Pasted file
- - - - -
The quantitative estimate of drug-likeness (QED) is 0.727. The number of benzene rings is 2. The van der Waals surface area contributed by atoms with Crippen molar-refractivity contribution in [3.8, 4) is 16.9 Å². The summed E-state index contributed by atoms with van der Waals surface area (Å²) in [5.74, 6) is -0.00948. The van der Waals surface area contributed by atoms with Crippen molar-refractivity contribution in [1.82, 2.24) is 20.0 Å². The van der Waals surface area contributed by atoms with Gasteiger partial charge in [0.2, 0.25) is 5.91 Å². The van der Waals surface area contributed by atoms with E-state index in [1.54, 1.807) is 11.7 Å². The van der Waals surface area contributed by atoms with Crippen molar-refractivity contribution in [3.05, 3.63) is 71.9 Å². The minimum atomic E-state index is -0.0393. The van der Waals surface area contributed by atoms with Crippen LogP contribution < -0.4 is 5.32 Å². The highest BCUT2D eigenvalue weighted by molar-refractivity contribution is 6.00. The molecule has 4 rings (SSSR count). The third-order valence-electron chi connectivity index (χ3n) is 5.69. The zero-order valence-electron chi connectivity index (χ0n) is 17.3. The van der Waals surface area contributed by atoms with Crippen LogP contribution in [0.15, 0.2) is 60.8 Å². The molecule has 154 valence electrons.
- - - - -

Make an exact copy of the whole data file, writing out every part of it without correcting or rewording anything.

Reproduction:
The quantitative estimate of drug-likeness (QED) is 0.727. The number of benzene rings is 2. The van der Waals surface area contributed by atoms with Crippen molar-refractivity contribution in [3.8, 4) is 16.9 Å². The summed E-state index contributed by atoms with van der Waals surface area (Å²) in [5.74, 6) is -0.00948. The van der Waals surface area contributed by atoms with Crippen molar-refractivity contribution in [1.82, 2.24) is 20.0 Å². The van der Waals surface area contributed by atoms with Gasteiger partial charge in [0.2, 0.25) is 5.91 Å². The van der Waals surface area contributed by atoms with E-state index in [1.54, 1.807) is 11.7 Å². The van der Waals surface area contributed by atoms with Crippen molar-refractivity contribution in [3.05, 3.63) is 71.9 Å². The minimum atomic E-state index is -0.0393. The van der Waals surface area contributed by atoms with Crippen LogP contribution < -0.4 is 5.32 Å². The highest BCUT2D eigenvalue weighted by molar-refractivity contribution is 6.00. The molecule has 4 rings (SSSR count). The third-order valence-electron chi connectivity index (χ3n) is 5.69. The zero-order valence-electron chi connectivity index (χ0n) is 17.3. The van der Waals surface area contributed by atoms with Crippen LogP contribution in [0.15, 0.2) is 60.8 Å². The molecule has 154 valence electrons.